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PostPosted: Thu Mar 08, 2018 1:50 pm 
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Nakamichel wrote:
... As I said in a post above, the power supply (read DC) is the most important thing in an amplifier. I was like you before, trying night after night to find a way to get rid of that ripple...

I will not argue with that statement.
Agreed! If you do not have a good PS... You have absolutely, no chance of achieving a great, Power Amplifier.
Yes, Power Supplies are really, that important!

Nakamichel wrote:
... But experience's ended by pay. I found a marvelous way against the ripple that I can't tell here. But for the PSRR, the trick is simple (but costly) and efficient...

I am quite confident, that I already know how you did it. It is not a new idea. And yes, I agree that it is also very simple.
However, as you have already stated... It is not going to be 'inexpen$$$ive' to implement (*Especially for the Size of your PS - 3200VA). :D

Nakamichel wrote:
... The transformers need to have ultra low winding's resistance. My amp are 50w class A, 200w lost in heat. A friend of mine said "why the hell you use 3200va, it's not overkill, it's insane."
Ah... I don't need 3200va at all, I need ultra low serie resistance. That's all. As you can imagine, my power rails don't move at all. They are uber strong.
It also helps to have a high DF. It's also very beneficial for the PSRR (the ability of the amp to not move the rails on current demands).

Agreed. Therefore, what have you been able to achieve for your 'Nominal' V Power Transformer Outputs and 'Minimum' V Power Transformer Outputs (@ Full Load)?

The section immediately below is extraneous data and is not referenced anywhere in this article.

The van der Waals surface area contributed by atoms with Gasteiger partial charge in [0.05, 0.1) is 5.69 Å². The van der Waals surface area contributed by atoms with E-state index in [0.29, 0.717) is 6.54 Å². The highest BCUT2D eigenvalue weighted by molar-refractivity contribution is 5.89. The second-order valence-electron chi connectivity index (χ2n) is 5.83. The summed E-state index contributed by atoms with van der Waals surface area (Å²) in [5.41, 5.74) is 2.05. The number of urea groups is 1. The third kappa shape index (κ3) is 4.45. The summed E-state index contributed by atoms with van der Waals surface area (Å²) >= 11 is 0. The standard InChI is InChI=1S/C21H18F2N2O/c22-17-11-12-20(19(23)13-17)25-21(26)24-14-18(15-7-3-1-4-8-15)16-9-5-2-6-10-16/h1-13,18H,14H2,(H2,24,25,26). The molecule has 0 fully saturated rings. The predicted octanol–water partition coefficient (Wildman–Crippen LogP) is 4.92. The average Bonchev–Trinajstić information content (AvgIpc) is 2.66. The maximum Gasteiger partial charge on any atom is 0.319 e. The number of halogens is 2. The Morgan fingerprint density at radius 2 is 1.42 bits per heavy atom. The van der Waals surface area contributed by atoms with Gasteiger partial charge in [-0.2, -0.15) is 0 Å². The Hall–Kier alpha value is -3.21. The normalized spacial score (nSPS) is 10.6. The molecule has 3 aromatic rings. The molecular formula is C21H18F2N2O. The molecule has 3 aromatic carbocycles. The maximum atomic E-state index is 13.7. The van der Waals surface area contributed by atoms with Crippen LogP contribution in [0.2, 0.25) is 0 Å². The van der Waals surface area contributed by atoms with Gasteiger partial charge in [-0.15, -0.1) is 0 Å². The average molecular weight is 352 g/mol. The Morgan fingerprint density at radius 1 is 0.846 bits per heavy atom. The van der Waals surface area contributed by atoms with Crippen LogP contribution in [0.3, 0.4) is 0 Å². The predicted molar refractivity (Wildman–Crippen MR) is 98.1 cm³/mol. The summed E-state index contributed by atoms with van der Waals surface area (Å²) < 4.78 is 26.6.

Also, (and only if you should choose to share)... Who wound those Power Transformers -- For you?
Just curious... :)
--
That sounds like a very, interesting (albeit Large) Amplifier Project. Thank-you!
Best Regards, -Tim.
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PostPosted: Thu Mar 08, 2018 2:36 pm 
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retiredelectrician wrote:
PS. i asked this question because my mere NAD 100 watt "THX" ? amp drives my Proac Response 3's quite well. I have never seen the clipping indicators come on (maybe they don't work? lol). But. I do notice what appears to be a little sloppiness in the bass.


Joe,

Hey, I was an audio genius in the 1970s, too! Funny how that brilliance has slipped away from us. . .

As for the "sloppiness in the bass," that could simply be a limitation of that particular speaker design and/or it could be an amplifier issue, but not so much an issue of damping factor, as one of power and current delivery.

Likely that old Bryston 4B—or any of the newer ones—would tighten up the bass in your Proacs. Although I don't find Brystons to be the "bass masters" that many reviewers call them.

In other words, a more powerful, higher current amp might well cure or improve the sloppiness in the LF. My wager would be that you'd notice real improvements with such an amp.

In terms of specs, ignore the damping factor (if supplied), but do take a look at power output at lower impedances. Again, no guarantees in audio, but an amp that doubles its power output from 8 ohms to 4 ohms is a good candidate.

My own experience is that, other things being equal—and I admit that they often are not!—the more power the better. And I am talking about performance at low listening levels as much as at high levels.

In addition to Bryston, there's lots of good choices in the 200 Wpc and up power category.

For example, those two other Canadian amplifier stalwarts: Classé and SimAudio. Older McCormacks such as the DNA-1, especially those upgraded by SMc Audio, are brilliant amps, especially for what they often go for on the used market.

D-Sonic in Texas is getting a big thumbs-up from me these days. Forget their amps are Class D—but Pascal not Ice Power—and have neither fans nor heatsinks. Forget that a stereo amp of 1500 Wpc cost you under US$2500 brand new with warranty. Pretend, rather, it was three times that price and enjoy the music—including bass that's as tight and agile as a ballerina's bottom.


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PostPosted: Thu Mar 08, 2018 3:12 pm 
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b3733366 wrote: